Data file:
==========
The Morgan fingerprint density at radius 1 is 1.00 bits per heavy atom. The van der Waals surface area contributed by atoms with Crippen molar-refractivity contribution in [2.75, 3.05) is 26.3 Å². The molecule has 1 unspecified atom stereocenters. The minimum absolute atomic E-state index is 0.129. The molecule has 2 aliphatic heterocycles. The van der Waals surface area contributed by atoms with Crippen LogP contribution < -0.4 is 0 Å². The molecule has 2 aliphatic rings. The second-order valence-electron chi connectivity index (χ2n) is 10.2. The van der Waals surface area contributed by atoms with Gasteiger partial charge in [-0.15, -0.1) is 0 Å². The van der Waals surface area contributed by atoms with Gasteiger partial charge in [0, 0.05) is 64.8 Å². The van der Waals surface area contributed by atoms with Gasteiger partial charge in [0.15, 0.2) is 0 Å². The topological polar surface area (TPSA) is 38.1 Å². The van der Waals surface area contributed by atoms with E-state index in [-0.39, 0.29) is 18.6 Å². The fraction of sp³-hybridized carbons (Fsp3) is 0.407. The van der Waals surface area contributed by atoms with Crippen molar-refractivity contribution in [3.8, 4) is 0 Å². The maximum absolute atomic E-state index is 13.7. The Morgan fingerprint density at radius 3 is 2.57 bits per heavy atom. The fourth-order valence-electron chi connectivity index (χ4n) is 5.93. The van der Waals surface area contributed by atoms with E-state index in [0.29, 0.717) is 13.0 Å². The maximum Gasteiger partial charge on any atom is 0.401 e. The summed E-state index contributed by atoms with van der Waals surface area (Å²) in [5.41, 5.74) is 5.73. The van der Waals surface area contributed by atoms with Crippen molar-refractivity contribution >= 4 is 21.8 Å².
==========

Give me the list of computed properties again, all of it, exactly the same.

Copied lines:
The Morgan fingerprint density at radius 1 is 1.00 bits per heavy atom. The van der Waals surface area contributed by atoms with Crippen molar-refractivity contribution in [2.75, 3.05) is 26.3 Å². The molecule has 1 unspecified atom stereocenters. The minimum absolute atomic E-state index is 0.129. The molecule has 2 aliphatic heterocycles. The van der Waals surface area contributed by atoms with Crippen LogP contribution < -0.4 is 0 Å². The molecule has 2 aliphatic rings. The second-order valence-electron chi connectivity index (χ2n) is 10.2. The van der Waals surface area contributed by atoms with Gasteiger partial charge in [-0.15, -0.1) is 0 Å². The van der Waals surface area contributed by atoms with Gasteiger partial charge in [0, 0.05) is 64.8 Å². The van der Waals surface area contributed by atoms with Gasteiger partial charge in [0.15, 0.2) is 0 Å². The topological polar surface area (TPSA) is 38.1 Å². The van der Waals surface area contributed by atoms with E-state index in [-0.39, 0.29) is 18.6 Å². The fraction of sp³-hybridized carbons (Fsp3) is 0.407. The van der Waals surface area contributed by atoms with Crippen molar-refractivity contribution in [3.8, 4) is 0 Å². The maximum absolute atomic E-state index is 13.7. The Morgan fingerprint density at radius 3 is 2.57 bits per heavy atom. The fourth-order valence-electron chi connectivity index (χ4n) is 5.93. The van der Waals surface area contributed by atoms with E-state index in [0.29, 0.717) is 13.0 Å². The maximum Gasteiger partial charge on any atom is 0.401 e. The summed E-state index contributed by atoms with van der Waals surface area (Å²) in [5.41, 5.74) is 5.73. The van der Waals surface area contributed by atoms with Crippen molar-refractivity contribution >= 4 is 21.8 Å².